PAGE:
As studies, go, the results were mixed.The researchers had two objectives. The first: determine if a contraceptive vaccine would be effective in preventing feral cats from breeding in the wild. The second, and possibly more ambitious: establish a humane paradigm shift in feline research.
It’s not the size of the dog in the fight, it’s how high he can lift his leg. And if he can lift it high enough, there may not be a fight at all. At least, that’s the hypothesis posed by authors of a new study on scent marking by male dogs. Researchers at Cornell University say smaller dogs lift their legs higher when they urinate, possibly to exaggerate their body size.
Farmer: What's that, Lassie? Lassie: Woof, woof, woof! Farmer: Timmy fell down the well?! Lassie: Woof! Farmer: That’s the third time this month, right? Lassie: Woof, woof, woof, woof, woof. Woof, woof, woof, woof. Farmer: I agree. Let him get himself out. —A well-known joke dating back to the classic 1950s show, Lassie. That joke is a part of pop culture, but ironically, the only character on Lassie who ever fell down a well and had to be rescued was . . . well, Lassie.
We’re going to have to find a new cliché to describe people who don’t get along. A new study from the University of Lincoln in Lincoln, the United Kingdom, explores the relationships between cats and dogs who live together in the same home. And in most cases, cats and dogs living under the same roof got along just fine . . . as long as nobody ticked off the cat.
A new study on Brucellosis in dogs by researchers at Texas A&M University has troubling implications for people, particularly children, seniors, the immunosuppressed, and pregnant women. Maybe especially for pregnant women.
Indigenous North American peoples endured horrible suffering and devastating loss at the hands of European settlers who began arriving in the New World in the early fifteenth century. Indigenous North American dogs may have had it nearly as bad. According to new research, ancient dogs, who arrived in the Americas alongside humans more than 10,000 years ago, were almost completely wiped out by European colonization.
Dogs know when you’re angry, but they’re not so good at knowing when you’re happy. In fact, when dogs see you smile, they may misinterpret it as aggression: new research indicates that dogs understand people’s facial expressions much better than previously thought. They just don’t always read them accurately.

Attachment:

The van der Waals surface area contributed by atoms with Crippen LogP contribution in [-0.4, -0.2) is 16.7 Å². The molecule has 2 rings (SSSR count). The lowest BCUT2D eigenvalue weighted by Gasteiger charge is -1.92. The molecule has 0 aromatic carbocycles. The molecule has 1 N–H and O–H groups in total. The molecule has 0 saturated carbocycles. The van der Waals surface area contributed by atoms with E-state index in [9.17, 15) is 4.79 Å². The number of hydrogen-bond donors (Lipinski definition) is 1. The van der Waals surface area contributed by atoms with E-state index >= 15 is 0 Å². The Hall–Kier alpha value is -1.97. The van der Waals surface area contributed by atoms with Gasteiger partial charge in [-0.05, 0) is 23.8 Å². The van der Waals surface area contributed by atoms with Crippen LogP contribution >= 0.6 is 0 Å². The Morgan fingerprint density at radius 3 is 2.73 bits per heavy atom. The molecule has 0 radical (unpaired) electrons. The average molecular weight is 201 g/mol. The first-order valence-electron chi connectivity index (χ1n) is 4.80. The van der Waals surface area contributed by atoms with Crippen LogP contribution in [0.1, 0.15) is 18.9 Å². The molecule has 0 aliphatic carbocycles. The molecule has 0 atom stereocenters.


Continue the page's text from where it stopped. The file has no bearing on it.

Feline hypertrophic cardiomyopathy (HCM) is the most common type of heart disease and one of the most common causes of death in cats, but detecting it can be tricky because many cats who have HCM are asymptomatic. HCM causes the muscular walls of a cat’s heart to thicken, decreasing the efficiency of the heart and sometimes creating symptoms in other parts of the body. And although veterinarians have known about HCM for nearly 50 years, almost nothing was known about its epidemiology. Until now.
Canine influenza virus (CIV) is a highly contagious viral infection that not only affects dogs, but cats as well. And new research says humans could one day be at risk, too. According to a new study published in the journal mBio, scientists have discovered that domestic dogs are harboring flu viruses that have the potential to jump to humans. That’s a scenario previously thought highly improbable, if not impossible: no cases of a human catching canine influenza have ever been recorded.
Stifling heat isn’t the only reason it sucks to be pregnant during the dog days of summer. Dogs born during summer months run a higher risk of heart and artery problems, according to a new study by researchers at the University of Pennsylvania.The researchers combed through cardiovascular data for 129,778 dogs from more than 250 breeds for the study.They found that dogs born between June and August are at a higher risk of heart disease than those born during the rest of year.